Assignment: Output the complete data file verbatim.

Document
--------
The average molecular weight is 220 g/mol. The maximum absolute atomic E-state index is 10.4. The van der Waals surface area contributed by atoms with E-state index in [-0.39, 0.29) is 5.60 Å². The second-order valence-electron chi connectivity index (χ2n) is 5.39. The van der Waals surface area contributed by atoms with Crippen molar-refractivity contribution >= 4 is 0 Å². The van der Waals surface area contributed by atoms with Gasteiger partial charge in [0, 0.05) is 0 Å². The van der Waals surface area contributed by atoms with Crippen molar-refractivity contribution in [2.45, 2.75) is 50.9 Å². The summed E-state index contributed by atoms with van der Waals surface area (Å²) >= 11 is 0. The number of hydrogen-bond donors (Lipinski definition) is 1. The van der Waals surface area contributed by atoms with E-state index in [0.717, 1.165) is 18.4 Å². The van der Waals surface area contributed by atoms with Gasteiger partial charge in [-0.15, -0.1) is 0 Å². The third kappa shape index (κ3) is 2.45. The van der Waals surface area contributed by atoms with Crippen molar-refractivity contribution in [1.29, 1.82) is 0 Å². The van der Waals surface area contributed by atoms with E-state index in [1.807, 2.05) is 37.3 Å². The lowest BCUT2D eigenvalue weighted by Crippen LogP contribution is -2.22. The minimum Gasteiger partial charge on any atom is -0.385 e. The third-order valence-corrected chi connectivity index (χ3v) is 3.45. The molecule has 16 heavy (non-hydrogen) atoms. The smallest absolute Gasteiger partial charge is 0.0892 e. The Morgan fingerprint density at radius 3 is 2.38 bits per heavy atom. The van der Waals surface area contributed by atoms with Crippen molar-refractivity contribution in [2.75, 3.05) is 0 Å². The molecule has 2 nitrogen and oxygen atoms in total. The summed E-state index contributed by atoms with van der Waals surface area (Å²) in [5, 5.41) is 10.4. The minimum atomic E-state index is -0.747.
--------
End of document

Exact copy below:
The average molecular weight is 220 g/mol. The maximum absolute atomic E-state index is 10.4. The van der Waals surface area contributed by atoms with E-state index in [-0.39, 0.29) is 5.60 Å². The second-order valence-electron chi connectivity index (χ2n) is 5.39. The van der Waals surface area contributed by atoms with Crippen molar-refractivity contribution >= 4 is 0 Å². The van der Waals surface area contributed by atoms with Gasteiger partial charge in [0, 0.05) is 0 Å². The van der Waals surface area contributed by atoms with Crippen molar-refractivity contribution in [2.45, 2.75) is 50.9 Å². The summed E-state index contributed by atoms with van der Waals surface area (Å²) >= 11 is 0. The number of hydrogen-bond donors (Lipinski definition) is 1. The van der Waals surface area contributed by atoms with E-state index in [0.717, 1.165) is 18.4 Å². The van der Waals surface area contributed by atoms with Gasteiger partial charge in [-0.15, -0.1) is 0 Å². The third kappa shape index (κ3) is 2.45. The van der Waals surface area contributed by atoms with Crippen molar-refractivity contribution in [1.29, 1.82) is 0 Å². The van der Waals surface area contributed by atoms with E-state index in [1.807, 2.05) is 37.3 Å². The lowest BCUT2D eigenvalue weighted by Crippen LogP contribution is -2.22. The minimum Gasteiger partial charge on any atom is -0.385 e. The third-order valence-corrected chi connectivity index (χ3v) is 3.45. The molecule has 16 heavy (non-hydrogen) atoms. The smallest absolute Gasteiger partial charge is 0.0892 e. The Morgan fingerprint density at radius 3 is 2.38 bits per heavy atom. The van der Waals surface area contributed by atoms with Crippen molar-refractivity contribution in [2.75, 3.05) is 0 Å². The molecule has 2 nitrogen and oxygen atoms in total. The summed E-state index contributed by atoms with van der Waals surface area (Å²) in [5, 5.41) is 10.4. The minimum atomic E-state index is -0.747.